A coalition of 12 civil society groups have warned the European Commission should not rely on a hotly debated method to assess environmental impact when it outlines rules on how brands should substantiate green claims at the end of next month.
In an open letter sent to European lawmakers Monday, organisations including Fashion Revolution, Fair Trade Advocacy Office and the Clean Clothes Campaign said the so-called Product Environmental Footprint Rules currently under development risk giving “a limited and unholistic picture” of impact, and should not feature as a standalone method to underpin product labels in proposed legislation.
The criticism plays into an increasingly heated debate over how fashion’s environmental impact should be measured and disclosed. Critics of the current PEF method argue that the scope and quality of the data used are insufficient and fail to fully capture factors like social impact, toxic chemicals, overproduction, microplastics, and the true impact of synthetic fibres like polyester.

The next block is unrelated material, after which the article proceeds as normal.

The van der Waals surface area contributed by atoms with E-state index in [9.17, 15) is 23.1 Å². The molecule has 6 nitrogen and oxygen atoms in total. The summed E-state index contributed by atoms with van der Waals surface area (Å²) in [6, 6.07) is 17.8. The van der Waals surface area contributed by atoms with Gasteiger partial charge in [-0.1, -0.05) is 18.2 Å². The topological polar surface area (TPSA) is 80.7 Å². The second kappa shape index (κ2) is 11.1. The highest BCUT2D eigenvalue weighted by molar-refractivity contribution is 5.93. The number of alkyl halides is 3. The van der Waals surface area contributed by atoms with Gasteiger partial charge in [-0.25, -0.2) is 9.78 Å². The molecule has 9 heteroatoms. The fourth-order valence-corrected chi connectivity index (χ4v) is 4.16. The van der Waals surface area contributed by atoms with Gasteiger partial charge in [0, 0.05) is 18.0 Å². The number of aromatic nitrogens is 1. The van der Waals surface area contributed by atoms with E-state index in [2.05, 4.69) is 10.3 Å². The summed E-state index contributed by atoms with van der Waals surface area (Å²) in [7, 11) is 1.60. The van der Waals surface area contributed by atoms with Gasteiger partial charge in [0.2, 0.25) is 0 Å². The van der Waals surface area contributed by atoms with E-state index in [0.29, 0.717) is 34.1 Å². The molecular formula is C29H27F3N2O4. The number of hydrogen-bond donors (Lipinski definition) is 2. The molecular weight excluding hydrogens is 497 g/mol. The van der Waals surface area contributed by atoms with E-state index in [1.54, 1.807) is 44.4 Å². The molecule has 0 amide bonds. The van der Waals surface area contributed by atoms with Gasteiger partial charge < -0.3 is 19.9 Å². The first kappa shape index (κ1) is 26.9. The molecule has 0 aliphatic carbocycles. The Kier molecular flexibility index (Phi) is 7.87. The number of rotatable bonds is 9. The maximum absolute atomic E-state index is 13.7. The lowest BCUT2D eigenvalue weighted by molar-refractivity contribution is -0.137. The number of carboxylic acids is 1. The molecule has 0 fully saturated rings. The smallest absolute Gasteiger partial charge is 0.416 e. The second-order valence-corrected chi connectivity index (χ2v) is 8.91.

The letter comes just a week after another coalition of natural fibre producers and environmental groups, Make The Label Count, wrote to the European Commission with similar complaints about the PEF method, warning that, “if not done properly, EU textile legislation could give licence to greenwashing.”
The European Commission did not immediately provide comment.
A wide-ranging crackdown on greenwashing has snared major players from H&M to the Sustainable Apparel Coalition. Now regulators have issued new guidelines for how sustainability can be marketed.